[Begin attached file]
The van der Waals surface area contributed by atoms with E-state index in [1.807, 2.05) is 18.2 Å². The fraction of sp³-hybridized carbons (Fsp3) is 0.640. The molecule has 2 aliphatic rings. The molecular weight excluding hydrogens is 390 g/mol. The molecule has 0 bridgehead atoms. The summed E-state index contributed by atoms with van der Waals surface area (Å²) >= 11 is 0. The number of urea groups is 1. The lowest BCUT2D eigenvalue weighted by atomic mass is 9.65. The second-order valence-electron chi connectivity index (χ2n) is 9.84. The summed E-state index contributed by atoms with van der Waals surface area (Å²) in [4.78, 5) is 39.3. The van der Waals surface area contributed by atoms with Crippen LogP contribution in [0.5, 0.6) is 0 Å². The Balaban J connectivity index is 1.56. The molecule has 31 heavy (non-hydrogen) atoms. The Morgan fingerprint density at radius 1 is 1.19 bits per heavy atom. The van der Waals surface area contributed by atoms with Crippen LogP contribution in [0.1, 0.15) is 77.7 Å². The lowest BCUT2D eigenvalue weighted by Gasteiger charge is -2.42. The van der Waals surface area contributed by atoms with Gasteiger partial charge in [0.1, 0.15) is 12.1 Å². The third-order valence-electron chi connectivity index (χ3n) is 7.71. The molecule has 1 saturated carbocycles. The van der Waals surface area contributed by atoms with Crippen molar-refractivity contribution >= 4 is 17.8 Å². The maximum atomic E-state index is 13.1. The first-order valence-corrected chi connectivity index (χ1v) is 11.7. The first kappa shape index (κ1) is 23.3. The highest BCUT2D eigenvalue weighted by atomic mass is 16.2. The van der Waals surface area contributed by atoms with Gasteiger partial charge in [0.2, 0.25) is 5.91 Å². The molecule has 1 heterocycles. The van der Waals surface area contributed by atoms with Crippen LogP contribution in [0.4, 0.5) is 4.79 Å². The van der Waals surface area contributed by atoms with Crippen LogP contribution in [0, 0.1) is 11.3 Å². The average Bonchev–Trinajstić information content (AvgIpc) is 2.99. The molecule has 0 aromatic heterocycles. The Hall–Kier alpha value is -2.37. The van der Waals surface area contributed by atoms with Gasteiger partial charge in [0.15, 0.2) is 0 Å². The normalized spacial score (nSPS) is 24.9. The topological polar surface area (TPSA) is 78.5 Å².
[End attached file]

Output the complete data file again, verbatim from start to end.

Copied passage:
The van der Waals surface area contributed by atoms with E-state index in [1.807, 2.05) is 18.2 Å². The fraction of sp³-hybridized carbons (Fsp3) is 0.640. The molecule has 2 aliphatic rings. The molecular weight excluding hydrogens is 390 g/mol. The molecule has 0 bridgehead atoms. The summed E-state index contributed by atoms with van der Waals surface area (Å²) >= 11 is 0. The number of urea groups is 1. The lowest BCUT2D eigenvalue weighted by atomic mass is 9.65. The second-order valence-electron chi connectivity index (χ2n) is 9.84. The summed E-state index contributed by atoms with van der Waals surface area (Å²) in [4.78, 5) is 39.3. The van der Waals surface area contributed by atoms with Crippen LogP contribution in [0.5, 0.6) is 0 Å². The Balaban J connectivity index is 1.56. The molecule has 31 heavy (non-hydrogen) atoms. The Morgan fingerprint density at radius 1 is 1.19 bits per heavy atom. The van der Waals surface area contributed by atoms with Crippen LogP contribution in [0.1, 0.15) is 77.7 Å². The lowest BCUT2D eigenvalue weighted by Gasteiger charge is -2.42. The van der Waals surface area contributed by atoms with Gasteiger partial charge in [0.1, 0.15) is 12.1 Å². The third-order valence-electron chi connectivity index (χ3n) is 7.71. The molecule has 1 saturated carbocycles. The van der Waals surface area contributed by atoms with Crippen molar-refractivity contribution >= 4 is 17.8 Å². The maximum atomic E-state index is 13.1. The first-order valence-corrected chi connectivity index (χ1v) is 11.7. The first kappa shape index (κ1) is 23.3. The highest BCUT2D eigenvalue weighted by atomic mass is 16.2. The van der Waals surface area contributed by atoms with Gasteiger partial charge in [0.2, 0.25) is 5.91 Å². The molecule has 1 heterocycles. The van der Waals surface area contributed by atoms with Crippen LogP contribution in [0.4, 0.5) is 4.79 Å². The van der Waals surface area contributed by atoms with Crippen LogP contribution in [0, 0.1) is 11.3 Å². The average Bonchev–Trinajstić information content (AvgIpc) is 2.99. The molecule has 0 aromatic heterocycles. The Hall–Kier alpha value is -2.37. The van der Waals surface area contributed by atoms with Gasteiger partial charge in [0.15, 0.2) is 0 Å². The normalized spacial score (nSPS) is 24.9. The topological polar surface area (TPSA) is 78.5 Å².